The adrenaline was pumping through my veins, and I became hyper-aware of any sound or movement around me.
First, I looked around yet again to see if anyone was coming. Then, I positioned my hand to click quickly into a new tab if I needed to.
Finally… as I was feeling a fleeting moment of safety… I did it. I opened a new web tab and typed in the URL for my favorite gossip blog while at work.
You see, I was at work… but I wasn’t busy.
This was actually a good problem to have because it was a result of my finishing all of my assignments, and my projects were in good working order. I had cleared my work plate, and I had done it well. I had even offered help to others and got started a new creative project, just for the fun of it.
But in that moment at my computer, I was trying to compete with something that many of us face: an epidemic of “busy” employees and managers.
Since my career started many moons ago, I quickly became well-aware of the difference between ‘busy’ and what was actually productive.
I’m sure you can think of at least three “busy but not productive” colleagues off the top of your head right now (or maybe it’s you? Please don’t tell me that it’s you).
You know the type: They’ll frequently groan about their workload but not actually seek relief. They exaggerate how much work they’ve really done. They also probably refuse help because, well, if they got help, then they couldn’t yammer on about how busy they are.
The problem is that most pockets of working culture still place an unspoken value on employees presenting themselves as exasperated, stretched-thin, and overworked. For what purpose, I don’t know – because as research suggests, these “busy” employees may actually be showing how little control they exercise over their jobs and how ineffective they actually are in their performance, especially as managers.
In short, many employees work hard to sell their busy-induced exhaustion as a positive – and frequently, managers misguidedly reward it in the short-term.
But is busy-ness actually helping anything or anyone?
The answer is a resounding ‘no.’ Keeping up these types of busy appearances feeds into a cycle of burnout, a dip in productivity/outputs, and feeling more like a sad-face emoji instead of the incredible formation of stardust that you actually are.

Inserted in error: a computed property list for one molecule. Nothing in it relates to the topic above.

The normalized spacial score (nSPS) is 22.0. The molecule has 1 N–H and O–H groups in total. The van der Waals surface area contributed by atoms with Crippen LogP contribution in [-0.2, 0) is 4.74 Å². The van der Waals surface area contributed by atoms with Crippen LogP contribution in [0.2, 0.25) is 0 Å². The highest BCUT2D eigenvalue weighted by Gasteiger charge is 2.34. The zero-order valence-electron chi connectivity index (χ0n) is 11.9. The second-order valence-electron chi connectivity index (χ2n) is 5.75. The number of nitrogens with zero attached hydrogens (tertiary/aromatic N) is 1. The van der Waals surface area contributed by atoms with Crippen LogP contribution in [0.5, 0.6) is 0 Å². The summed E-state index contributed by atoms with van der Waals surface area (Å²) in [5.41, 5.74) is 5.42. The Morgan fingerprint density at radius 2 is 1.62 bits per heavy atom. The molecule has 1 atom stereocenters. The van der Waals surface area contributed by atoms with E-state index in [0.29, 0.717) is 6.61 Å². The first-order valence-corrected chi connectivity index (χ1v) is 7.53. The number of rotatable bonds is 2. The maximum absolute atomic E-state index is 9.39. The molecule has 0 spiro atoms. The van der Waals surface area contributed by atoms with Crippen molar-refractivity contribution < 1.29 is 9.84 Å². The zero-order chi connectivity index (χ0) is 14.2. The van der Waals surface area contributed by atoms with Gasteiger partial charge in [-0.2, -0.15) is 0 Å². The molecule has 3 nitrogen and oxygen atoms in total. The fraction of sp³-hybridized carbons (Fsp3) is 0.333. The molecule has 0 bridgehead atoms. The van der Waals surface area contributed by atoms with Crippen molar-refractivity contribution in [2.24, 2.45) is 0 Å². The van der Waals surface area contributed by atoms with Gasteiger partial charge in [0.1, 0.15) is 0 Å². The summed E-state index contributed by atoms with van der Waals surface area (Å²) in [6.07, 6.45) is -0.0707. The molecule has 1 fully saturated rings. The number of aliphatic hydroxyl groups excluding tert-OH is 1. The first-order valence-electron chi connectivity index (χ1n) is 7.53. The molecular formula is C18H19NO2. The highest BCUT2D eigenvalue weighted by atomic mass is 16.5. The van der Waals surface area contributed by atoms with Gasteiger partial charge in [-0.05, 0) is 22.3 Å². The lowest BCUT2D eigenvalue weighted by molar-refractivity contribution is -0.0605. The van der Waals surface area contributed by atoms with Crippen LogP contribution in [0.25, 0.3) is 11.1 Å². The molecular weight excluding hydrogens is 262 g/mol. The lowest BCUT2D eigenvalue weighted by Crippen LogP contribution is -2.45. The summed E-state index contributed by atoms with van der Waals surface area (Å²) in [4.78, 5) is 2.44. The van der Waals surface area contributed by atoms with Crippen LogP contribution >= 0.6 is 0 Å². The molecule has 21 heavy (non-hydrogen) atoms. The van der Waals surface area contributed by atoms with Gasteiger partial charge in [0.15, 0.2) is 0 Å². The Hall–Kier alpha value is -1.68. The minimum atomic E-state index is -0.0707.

With this in mind, it’s no wonder that the World Health Organization has officially categorized burnout as a syndrome and acknowledged how our health is being impacted for the worse in the workplace.
There’s good news, though.
Not only is giving up the “busy” charade better for your mental health, but it actually makes you a happier and more productive (and therefore profitable) employee. You win, and so does your employer.
So, what can employees and their impressively busy managers do to help?
Instead of being “busy”… As with most things, the work is going to start with you and your approach. Instead of following some hilarious tactics to make yourself look busy, just get up and take a walk if you’ve got some downtime. Go outside and call a friend for a few minutes. Take a longer-than-usual lunch with a work pal. While at your desk, start some research on a creative project that excites you or look into some cool training.
Basically, take the energy that you would use to try and look busy, and be happy instead – and chuck the guilt aside.
Be the rising tide that lifts the workplace boats. Start the conversation with colleagues about the benefits of working happier instead of harder – and start throwing around some ideas of what you all can do to contribute to that environment. You may find that your co-workers are relieved that someone is willing to bring up the subject, and you may get some support for enacting positive change.
Hunt for happier pastures. Despite your best efforts to create positive change, an air of “busy as a positive” may still dominate your workplace – and be a threat to your health. It’s no wonder that people who feel burnt out are 2.6 times more likely to be actively looking for another job than non-burnt counterparts. You may need to become one of those 2.6 and find a new gig that prioritizes happiness and productivity over always trying to look crazed.
Because once you’ve found that sweet spot between happy and productive, “busy” need not apply.